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Stoma of a leaf under a microscope
Plant stoma guard cells. The chloroplasts look red in this picture

In botany, a stoma (plural = stomata) is a tiny opening or pore. It is found on plant leaves and stems, and any other green parts of the plant. It is used for gas exchange. Stomata are mostly found on the under-surface of plant leaves.[1] Almost all land plants have stomata.

Stomata have two main functions. First is gaseous exchange i.e. intake of carbon dioxide and release of oxygen. The second is the process of transpiration in plants.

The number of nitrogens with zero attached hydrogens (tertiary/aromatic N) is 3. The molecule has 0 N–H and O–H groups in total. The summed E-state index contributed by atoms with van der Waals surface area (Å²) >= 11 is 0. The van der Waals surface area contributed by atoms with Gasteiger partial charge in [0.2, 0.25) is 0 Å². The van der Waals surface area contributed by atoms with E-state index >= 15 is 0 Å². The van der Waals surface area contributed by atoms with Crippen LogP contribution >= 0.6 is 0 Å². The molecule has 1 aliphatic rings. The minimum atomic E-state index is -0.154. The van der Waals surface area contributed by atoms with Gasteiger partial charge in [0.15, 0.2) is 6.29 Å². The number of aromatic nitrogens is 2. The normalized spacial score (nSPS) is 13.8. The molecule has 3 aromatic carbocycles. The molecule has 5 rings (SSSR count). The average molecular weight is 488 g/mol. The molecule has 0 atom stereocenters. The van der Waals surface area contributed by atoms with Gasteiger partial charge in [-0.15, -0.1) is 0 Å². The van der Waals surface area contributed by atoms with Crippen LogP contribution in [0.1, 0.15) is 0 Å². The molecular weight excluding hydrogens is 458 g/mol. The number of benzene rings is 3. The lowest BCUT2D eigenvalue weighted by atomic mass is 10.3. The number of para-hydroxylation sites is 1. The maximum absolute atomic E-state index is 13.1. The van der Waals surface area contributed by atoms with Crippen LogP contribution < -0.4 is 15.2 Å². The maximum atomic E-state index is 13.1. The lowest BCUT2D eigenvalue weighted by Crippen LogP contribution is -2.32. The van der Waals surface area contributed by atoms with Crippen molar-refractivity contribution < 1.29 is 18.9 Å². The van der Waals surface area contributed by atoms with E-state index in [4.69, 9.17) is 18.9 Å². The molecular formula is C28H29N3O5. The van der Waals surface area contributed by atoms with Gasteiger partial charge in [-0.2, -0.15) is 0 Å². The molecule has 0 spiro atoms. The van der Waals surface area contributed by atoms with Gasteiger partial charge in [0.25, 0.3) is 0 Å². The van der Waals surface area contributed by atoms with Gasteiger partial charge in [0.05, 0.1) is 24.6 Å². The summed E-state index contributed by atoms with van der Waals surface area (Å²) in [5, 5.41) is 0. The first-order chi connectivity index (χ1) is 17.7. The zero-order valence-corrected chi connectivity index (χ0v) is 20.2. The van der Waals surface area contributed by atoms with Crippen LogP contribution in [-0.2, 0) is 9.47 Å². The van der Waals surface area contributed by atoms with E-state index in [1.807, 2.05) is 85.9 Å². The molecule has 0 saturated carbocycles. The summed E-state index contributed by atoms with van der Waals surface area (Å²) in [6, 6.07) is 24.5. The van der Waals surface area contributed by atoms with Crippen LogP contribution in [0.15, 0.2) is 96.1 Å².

Air enters the plant through these openings. The carbon dioxide is used in photosynthesis. Some of the oxygen produced is used in respiration. Surplus oxygen exits through these same openings. Also, water vapor goes into the atmosphere through these pores in transpiration.

The pore is formed by a pair of cells known as guard cells. These adjust the size of the opening by opening or closing. To open a guard cell, protons (hydrogen ions, H+) are pumped into the guard cells. Water enters into them, the cells gets filled, and they open.


  1. Swarthout, Debbie and Hogan, C. Michael 2010. Stomata. Encyclopedia of Earth. National Council for Science and the Environment, Washington DC. [1]